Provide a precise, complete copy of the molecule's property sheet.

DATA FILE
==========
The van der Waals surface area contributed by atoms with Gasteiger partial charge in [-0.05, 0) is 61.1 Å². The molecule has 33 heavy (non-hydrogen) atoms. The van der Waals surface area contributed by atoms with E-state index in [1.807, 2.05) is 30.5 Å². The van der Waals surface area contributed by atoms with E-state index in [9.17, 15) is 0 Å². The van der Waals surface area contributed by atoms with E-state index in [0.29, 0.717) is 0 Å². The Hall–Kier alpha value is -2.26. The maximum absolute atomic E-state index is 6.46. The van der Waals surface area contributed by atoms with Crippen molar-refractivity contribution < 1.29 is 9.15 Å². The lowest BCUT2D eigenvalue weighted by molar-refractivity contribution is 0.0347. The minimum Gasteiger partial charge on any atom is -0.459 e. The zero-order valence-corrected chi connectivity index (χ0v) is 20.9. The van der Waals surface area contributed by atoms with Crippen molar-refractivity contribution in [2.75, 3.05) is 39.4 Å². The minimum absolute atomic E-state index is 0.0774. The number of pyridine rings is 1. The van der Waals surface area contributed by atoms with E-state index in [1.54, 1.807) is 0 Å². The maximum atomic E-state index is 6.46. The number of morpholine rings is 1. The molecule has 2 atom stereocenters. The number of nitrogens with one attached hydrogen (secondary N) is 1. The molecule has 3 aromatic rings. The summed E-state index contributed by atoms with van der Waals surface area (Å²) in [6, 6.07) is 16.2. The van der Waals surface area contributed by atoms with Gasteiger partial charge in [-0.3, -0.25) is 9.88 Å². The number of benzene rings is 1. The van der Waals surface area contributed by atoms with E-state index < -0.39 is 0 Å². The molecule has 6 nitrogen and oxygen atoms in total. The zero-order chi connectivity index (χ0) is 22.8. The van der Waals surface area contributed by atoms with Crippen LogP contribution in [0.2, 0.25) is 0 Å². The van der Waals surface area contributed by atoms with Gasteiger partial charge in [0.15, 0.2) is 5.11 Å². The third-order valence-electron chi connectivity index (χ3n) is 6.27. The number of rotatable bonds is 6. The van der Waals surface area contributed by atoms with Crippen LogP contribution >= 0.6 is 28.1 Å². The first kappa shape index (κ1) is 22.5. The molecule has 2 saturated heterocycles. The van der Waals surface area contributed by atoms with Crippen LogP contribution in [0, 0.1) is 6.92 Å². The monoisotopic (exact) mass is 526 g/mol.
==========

The van der Waals surface area contributed by atoms with Gasteiger partial charge in [-0.05, 0) is 61.1 Å². The molecule has 33 heavy (non-hydrogen) atoms. The van der Waals surface area contributed by atoms with E-state index in [1.807, 2.05) is 30.5 Å². The van der Waals surface area contributed by atoms with E-state index in [9.17, 15) is 0 Å². The van der Waals surface area contributed by atoms with E-state index in [0.29, 0.717) is 0 Å². The Hall–Kier alpha value is -2.26. The maximum absolute atomic E-state index is 6.46. The van der Waals surface area contributed by atoms with Crippen molar-refractivity contribution < 1.29 is 9.15 Å². The lowest BCUT2D eigenvalue weighted by molar-refractivity contribution is 0.0347. The minimum Gasteiger partial charge on any atom is -0.459 e. The zero-order valence-corrected chi connectivity index (χ0v) is 20.9. The van der Waals surface area contributed by atoms with Crippen molar-refractivity contribution in [2.75, 3.05) is 39.4 Å². The minimum absolute atomic E-state index is 0.0774. The number of pyridine rings is 1. The van der Waals surface area contributed by atoms with E-state index in [1.54, 1.807) is 0 Å². The maximum atomic E-state index is 6.46. The number of morpholine rings is 1. The molecule has 2 atom stereocenters. The number of nitrogens with one attached hydrogen (secondary N) is 1. The molecule has 3 aromatic rings. The summed E-state index contributed by atoms with van der Waals surface area (Å²) in [6, 6.07) is 16.2. The van der Waals surface area contributed by atoms with Gasteiger partial charge in [-0.3, -0.25) is 9.88 Å². The number of benzene rings is 1. The van der Waals surface area contributed by atoms with E-state index < -0.39 is 0 Å². The molecule has 6 nitrogen and oxygen atoms in total. The zero-order chi connectivity index (χ0) is 22.8. The van der Waals surface area contributed by atoms with Crippen LogP contribution in [0.2, 0.25) is 0 Å². The van der Waals surface area contributed by atoms with Gasteiger partial charge in [0.15, 0.2) is 5.11 Å². The third-order valence-electron chi connectivity index (χ3n) is 6.27. The number of rotatable bonds is 6. The van der Waals surface area contributed by atoms with Crippen LogP contribution >= 0.6 is 28.1 Å². The first kappa shape index (κ1) is 22.5. The molecule has 2 saturated heterocycles. The van der Waals surface area contributed by atoms with Crippen LogP contribution in [0, 0.1) is 6.92 Å². The monoisotopic (exact) mass is 526 g/mol.